To calculate the COLA, the Social Security Administration compares the average price index for July, August and September with the index for the same three months in the previous year. The price index for September — the final piece of the puzzle — was released Tuesday.
If consumer prices increase from year to year, Social Security recipients automatically get higher payments, starting the following January. If prices drop, the payments stay the same, as they did in 2010 and 2011.
Congress has been considering changing the way the COLA is calculated by adopting a new inflation index that would result in lower annual adjustments. Despite fierce opposition from seniors groups, a deficit reduction committee formed by Obama in 2010 recommended the new index, and Obama floated the idea during deficit reduction talks last year.
Those talks failed but the idea could resurface as policymakers look for ways to cut benefits to improve the program's finances and reduce federal spending.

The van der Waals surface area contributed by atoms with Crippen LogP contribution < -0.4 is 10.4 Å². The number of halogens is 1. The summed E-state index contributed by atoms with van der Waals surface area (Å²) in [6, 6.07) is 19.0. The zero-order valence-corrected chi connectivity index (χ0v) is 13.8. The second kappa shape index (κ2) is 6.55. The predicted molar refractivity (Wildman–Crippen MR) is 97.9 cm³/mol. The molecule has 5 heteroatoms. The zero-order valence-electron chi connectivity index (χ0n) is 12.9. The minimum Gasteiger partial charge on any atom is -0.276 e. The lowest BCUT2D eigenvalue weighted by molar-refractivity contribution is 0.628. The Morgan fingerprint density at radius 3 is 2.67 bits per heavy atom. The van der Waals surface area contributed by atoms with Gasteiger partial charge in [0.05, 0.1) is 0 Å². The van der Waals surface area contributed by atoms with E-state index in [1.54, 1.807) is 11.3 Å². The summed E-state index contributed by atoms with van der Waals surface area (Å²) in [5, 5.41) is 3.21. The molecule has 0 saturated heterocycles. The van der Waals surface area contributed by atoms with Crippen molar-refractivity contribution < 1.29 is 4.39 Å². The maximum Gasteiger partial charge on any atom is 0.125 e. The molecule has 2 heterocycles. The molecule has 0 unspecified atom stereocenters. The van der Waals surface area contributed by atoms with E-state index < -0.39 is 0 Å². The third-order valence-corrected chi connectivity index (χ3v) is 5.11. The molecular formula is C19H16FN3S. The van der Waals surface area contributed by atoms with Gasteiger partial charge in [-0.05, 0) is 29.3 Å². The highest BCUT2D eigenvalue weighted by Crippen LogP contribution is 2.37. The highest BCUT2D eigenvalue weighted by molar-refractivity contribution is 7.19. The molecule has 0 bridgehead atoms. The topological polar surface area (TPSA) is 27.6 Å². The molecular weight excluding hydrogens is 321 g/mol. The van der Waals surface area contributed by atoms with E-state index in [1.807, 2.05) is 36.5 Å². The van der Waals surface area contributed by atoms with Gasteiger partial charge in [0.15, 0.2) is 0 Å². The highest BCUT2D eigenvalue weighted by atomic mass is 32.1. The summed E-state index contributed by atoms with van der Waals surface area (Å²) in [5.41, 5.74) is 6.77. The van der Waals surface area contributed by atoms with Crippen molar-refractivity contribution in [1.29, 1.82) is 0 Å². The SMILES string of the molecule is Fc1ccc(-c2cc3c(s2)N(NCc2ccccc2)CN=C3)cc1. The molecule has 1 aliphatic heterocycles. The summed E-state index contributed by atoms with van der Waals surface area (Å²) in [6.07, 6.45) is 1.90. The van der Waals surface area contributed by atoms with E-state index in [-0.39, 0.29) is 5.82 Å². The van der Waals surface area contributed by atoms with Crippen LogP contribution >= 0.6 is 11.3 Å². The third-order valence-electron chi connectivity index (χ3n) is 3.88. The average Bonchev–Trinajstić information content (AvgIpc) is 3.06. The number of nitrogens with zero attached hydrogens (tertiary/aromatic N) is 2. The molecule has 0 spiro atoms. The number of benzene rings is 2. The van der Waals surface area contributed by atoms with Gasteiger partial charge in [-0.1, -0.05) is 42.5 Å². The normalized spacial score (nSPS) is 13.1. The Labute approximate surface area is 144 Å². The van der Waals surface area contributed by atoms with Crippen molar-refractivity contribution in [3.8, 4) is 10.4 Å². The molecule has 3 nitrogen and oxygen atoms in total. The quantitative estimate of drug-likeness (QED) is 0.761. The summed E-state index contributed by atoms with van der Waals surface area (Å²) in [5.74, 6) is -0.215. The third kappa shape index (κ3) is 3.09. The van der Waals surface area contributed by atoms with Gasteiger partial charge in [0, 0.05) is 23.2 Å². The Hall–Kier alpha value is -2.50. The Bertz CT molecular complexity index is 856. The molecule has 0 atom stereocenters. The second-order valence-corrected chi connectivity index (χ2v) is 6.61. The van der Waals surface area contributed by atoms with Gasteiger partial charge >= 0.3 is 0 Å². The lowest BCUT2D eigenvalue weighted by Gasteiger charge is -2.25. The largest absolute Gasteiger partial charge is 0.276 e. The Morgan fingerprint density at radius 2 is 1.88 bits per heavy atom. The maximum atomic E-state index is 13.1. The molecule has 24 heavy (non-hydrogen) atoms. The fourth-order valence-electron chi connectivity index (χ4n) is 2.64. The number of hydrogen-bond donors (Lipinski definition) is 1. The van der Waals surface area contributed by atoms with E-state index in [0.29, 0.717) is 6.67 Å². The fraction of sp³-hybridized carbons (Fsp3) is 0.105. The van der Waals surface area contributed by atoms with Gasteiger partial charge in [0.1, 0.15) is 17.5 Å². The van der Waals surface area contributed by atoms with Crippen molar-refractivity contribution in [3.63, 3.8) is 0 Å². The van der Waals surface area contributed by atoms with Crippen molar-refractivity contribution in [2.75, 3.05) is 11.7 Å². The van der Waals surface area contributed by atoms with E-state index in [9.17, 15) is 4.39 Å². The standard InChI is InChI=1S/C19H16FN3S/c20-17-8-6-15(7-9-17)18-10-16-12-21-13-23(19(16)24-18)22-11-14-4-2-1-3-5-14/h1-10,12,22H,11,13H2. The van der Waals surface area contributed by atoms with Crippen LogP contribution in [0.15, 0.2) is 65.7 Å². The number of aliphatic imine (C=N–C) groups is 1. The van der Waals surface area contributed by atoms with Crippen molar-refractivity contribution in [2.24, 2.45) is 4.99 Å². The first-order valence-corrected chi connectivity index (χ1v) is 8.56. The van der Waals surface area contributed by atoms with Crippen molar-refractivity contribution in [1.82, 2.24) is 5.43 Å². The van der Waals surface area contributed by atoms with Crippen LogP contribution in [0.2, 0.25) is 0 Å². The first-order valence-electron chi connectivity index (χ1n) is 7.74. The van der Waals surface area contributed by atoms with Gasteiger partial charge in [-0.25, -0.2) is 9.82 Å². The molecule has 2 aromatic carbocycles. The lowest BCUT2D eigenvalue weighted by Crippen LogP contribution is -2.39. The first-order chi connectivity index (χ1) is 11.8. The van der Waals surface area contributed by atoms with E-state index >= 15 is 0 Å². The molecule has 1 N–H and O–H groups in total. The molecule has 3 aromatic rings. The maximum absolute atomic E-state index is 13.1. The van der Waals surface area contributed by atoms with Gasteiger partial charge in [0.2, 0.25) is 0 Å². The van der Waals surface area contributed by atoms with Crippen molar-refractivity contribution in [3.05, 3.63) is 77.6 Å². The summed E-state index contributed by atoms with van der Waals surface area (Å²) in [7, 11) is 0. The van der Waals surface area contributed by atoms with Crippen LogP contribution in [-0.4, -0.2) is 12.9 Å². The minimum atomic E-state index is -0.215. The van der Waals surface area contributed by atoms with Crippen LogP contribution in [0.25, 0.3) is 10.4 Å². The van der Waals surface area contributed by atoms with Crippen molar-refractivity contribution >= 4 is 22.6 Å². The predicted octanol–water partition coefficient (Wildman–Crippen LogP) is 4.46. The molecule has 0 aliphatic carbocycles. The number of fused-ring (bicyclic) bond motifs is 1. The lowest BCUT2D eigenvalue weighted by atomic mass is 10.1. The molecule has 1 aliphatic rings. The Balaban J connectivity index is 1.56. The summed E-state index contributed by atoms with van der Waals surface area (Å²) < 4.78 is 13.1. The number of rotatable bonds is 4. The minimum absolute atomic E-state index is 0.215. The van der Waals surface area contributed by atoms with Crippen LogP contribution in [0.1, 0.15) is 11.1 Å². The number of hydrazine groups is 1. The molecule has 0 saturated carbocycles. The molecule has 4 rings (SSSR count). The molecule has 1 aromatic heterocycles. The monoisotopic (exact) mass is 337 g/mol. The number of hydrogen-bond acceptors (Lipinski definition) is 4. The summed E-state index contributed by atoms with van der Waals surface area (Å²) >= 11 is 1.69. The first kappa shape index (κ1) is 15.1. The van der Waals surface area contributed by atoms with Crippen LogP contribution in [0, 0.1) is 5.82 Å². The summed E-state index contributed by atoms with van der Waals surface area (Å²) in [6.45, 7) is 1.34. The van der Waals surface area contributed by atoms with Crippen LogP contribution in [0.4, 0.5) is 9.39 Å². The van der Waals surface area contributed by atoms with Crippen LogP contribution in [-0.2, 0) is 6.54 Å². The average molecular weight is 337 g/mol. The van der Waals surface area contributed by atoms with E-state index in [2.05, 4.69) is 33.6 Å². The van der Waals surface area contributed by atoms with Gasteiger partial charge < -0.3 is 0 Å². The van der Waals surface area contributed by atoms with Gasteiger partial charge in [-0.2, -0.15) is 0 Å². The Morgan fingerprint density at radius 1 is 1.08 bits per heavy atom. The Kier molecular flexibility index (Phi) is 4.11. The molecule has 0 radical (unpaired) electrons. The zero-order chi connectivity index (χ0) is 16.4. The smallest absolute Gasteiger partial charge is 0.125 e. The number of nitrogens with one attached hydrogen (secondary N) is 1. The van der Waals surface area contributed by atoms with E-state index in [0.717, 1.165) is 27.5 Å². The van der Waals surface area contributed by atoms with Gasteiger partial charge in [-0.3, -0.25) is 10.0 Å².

Mitt Romney, Obama's Republican opponent in the presidential election, says he would strengthen Social Security by slowing the growth of benefits for people with "higher incomes." Romney hasn't defined "higher incomes" or explained how he would slow the growth of benefits for such people.
One way would be to reduce their annual COLAs.
Advocates for seniors are fighting back in ad campaigns and at local forums across the country. They say this year's small pay hike is evidence that the COLA shouldn't be shrunk.
"Seniors know all too well their living costs often far outpace the COLA increase, yet incredibly many politicians are proposing a new formula that will erode this inflation protection even more," said Max Richtman, who heads the National Committee to Preserve Social Security and Medicare.
"It's hard to imagine how anyone can argue the current COLA is too generous," Richtman said. "I've asked seniors at town hall meetings nationwide how many think the COLA is too large — laughter is always the response."